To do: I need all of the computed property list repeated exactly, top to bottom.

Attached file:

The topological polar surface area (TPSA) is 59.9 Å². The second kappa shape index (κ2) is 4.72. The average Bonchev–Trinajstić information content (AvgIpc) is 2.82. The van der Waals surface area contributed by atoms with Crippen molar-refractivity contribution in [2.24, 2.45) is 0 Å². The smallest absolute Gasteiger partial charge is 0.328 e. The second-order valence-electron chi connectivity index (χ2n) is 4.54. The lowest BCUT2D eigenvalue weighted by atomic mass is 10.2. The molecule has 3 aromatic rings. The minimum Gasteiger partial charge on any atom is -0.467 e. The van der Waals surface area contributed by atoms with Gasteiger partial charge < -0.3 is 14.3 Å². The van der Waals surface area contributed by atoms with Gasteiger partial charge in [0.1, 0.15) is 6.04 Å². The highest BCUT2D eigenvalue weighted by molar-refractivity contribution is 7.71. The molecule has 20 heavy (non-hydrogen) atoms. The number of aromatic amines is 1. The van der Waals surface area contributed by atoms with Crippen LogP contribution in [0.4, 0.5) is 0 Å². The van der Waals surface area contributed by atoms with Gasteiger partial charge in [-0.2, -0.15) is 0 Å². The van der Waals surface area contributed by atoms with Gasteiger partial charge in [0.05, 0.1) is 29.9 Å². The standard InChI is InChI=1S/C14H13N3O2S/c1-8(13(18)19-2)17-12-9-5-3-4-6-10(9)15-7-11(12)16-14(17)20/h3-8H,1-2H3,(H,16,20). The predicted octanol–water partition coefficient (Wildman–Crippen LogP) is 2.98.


The topological polar surface area (TPSA) is 59.9 Å². The second kappa shape index (κ2) is 4.72. The average Bonchev–Trinajstić information content (AvgIpc) is 2.82. The van der Waals surface area contributed by atoms with Crippen molar-refractivity contribution in [2.24, 2.45) is 0 Å². The smallest absolute Gasteiger partial charge is 0.328 e. The second-order valence-electron chi connectivity index (χ2n) is 4.54. The lowest BCUT2D eigenvalue weighted by atomic mass is 10.2. The molecule has 3 aromatic rings. The minimum Gasteiger partial charge on any atom is -0.467 e. The van der Waals surface area contributed by atoms with Gasteiger partial charge < -0.3 is 14.3 Å². The van der Waals surface area contributed by atoms with Gasteiger partial charge in [0.1, 0.15) is 6.04 Å². The highest BCUT2D eigenvalue weighted by molar-refractivity contribution is 7.71. The molecule has 20 heavy (non-hydrogen) atoms. The number of aromatic amines is 1. The van der Waals surface area contributed by atoms with Crippen LogP contribution in [0.4, 0.5) is 0 Å². The van der Waals surface area contributed by atoms with Gasteiger partial charge in [-0.2, -0.15) is 0 Å². The van der Waals surface area contributed by atoms with Gasteiger partial charge in [0.05, 0.1) is 29.9 Å². The standard InChI is InChI=1S/C14H13N3O2S/c1-8(13(18)19-2)17-12-9-5-3-4-6-10(9)15-7-11(12)16-14(17)20/h3-8H,1-2H3,(H,16,20). The predicted octanol–water partition coefficient (Wildman–Crippen LogP) is 2.98.